Eating (photocredit Scott McAulay) (2)

Photo: Scott McAulay.

There’s a merge feast waiting back at camp. Kebabs, fruit, french fries, and chicken (damn!). I spent the majority of the merge feast looking at napkins and plates to see if there was an idol clue hidden. Unfortunately, it looks like there will be no idols this season. The producers are trying not to over do it in their first season with twist after twist. An idol is a good way to make great TV and prevent Pagongings so production shouldn’t have been too quick to dismiss this potential wrinkle into the game.

Mike is in a tough spot. He was hoping the other half of his showmance would join Casar and give him the numbers to take control. “Her stack falling like it, did, I kinda saw my game falling as well, ” says Mike.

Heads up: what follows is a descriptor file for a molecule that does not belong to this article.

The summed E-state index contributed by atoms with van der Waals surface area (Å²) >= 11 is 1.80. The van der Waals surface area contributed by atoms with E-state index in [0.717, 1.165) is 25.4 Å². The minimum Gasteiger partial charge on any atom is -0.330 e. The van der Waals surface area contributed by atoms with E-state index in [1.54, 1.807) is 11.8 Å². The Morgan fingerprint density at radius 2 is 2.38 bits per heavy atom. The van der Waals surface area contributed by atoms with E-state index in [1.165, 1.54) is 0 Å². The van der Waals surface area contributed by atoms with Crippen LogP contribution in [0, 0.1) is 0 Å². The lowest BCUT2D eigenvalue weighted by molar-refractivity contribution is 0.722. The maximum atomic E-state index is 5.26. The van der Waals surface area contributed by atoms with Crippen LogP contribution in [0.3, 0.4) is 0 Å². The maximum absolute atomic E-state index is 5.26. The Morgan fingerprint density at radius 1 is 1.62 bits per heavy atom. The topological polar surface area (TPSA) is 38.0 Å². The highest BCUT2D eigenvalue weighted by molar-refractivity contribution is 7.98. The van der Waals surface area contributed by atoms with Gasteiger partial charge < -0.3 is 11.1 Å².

Shannon wants to reconnect with the boys and make them feel she’s 100% on board with them. They need her as a number, and she happily fills them with false hope slagging off her swap tribe. Eventually, Shannon will have to choose a side and in doing so lose jury votes in the process. If both sides really thought about it, they’d see Shannon is playing them and get rid of her. She isn’t in any of their end games so take her out now. Shannon goes wherever the wind blows, and that’s dangerous in this game where you need to rely on people.